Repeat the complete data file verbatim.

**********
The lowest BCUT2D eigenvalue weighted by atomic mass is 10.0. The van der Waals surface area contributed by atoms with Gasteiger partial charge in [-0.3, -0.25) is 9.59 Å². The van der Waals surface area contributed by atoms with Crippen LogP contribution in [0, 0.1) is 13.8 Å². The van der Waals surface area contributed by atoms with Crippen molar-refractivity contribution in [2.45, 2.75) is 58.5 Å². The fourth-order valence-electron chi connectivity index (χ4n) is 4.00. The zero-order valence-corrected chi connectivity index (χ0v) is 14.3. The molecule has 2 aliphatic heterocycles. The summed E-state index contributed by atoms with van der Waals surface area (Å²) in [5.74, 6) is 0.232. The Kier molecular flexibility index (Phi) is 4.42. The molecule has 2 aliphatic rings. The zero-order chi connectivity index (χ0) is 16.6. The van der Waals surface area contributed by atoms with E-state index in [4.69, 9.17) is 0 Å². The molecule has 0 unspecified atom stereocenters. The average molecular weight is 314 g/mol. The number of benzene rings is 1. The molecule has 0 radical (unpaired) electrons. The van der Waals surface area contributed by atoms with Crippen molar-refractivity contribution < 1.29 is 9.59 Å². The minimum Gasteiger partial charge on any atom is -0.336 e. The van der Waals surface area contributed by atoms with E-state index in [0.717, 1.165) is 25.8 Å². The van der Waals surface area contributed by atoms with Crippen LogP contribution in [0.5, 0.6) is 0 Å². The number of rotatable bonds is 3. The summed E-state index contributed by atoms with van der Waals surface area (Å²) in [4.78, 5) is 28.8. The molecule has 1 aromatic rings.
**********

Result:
The lowest BCUT2D eigenvalue weighted by atomic mass is 10.0. The van der Waals surface area contributed by atoms with Gasteiger partial charge in [-0.3, -0.25) is 9.59 Å². The van der Waals surface area contributed by atoms with Crippen LogP contribution in [0, 0.1) is 13.8 Å². The van der Waals surface area contributed by atoms with Crippen molar-refractivity contribution in [2.45, 2.75) is 58.5 Å². The fourth-order valence-electron chi connectivity index (χ4n) is 4.00. The zero-order valence-corrected chi connectivity index (χ0v) is 14.3. The molecule has 2 aliphatic heterocycles. The summed E-state index contributed by atoms with van der Waals surface area (Å²) in [5.74, 6) is 0.232. The Kier molecular flexibility index (Phi) is 4.42. The molecule has 2 aliphatic rings. The zero-order chi connectivity index (χ0) is 16.6. The van der Waals surface area contributed by atoms with E-state index in [4.69, 9.17) is 0 Å². The molecule has 0 unspecified atom stereocenters. The average molecular weight is 314 g/mol. The number of benzene rings is 1. The molecule has 0 radical (unpaired) electrons. The van der Waals surface area contributed by atoms with Crippen molar-refractivity contribution < 1.29 is 9.59 Å². The minimum Gasteiger partial charge on any atom is -0.336 e. The van der Waals surface area contributed by atoms with E-state index in [0.717, 1.165) is 25.8 Å². The van der Waals surface area contributed by atoms with Crippen LogP contribution in [0.5, 0.6) is 0 Å². The number of rotatable bonds is 3. The summed E-state index contributed by atoms with van der Waals surface area (Å²) in [4.78, 5) is 28.8. The molecule has 1 aromatic rings.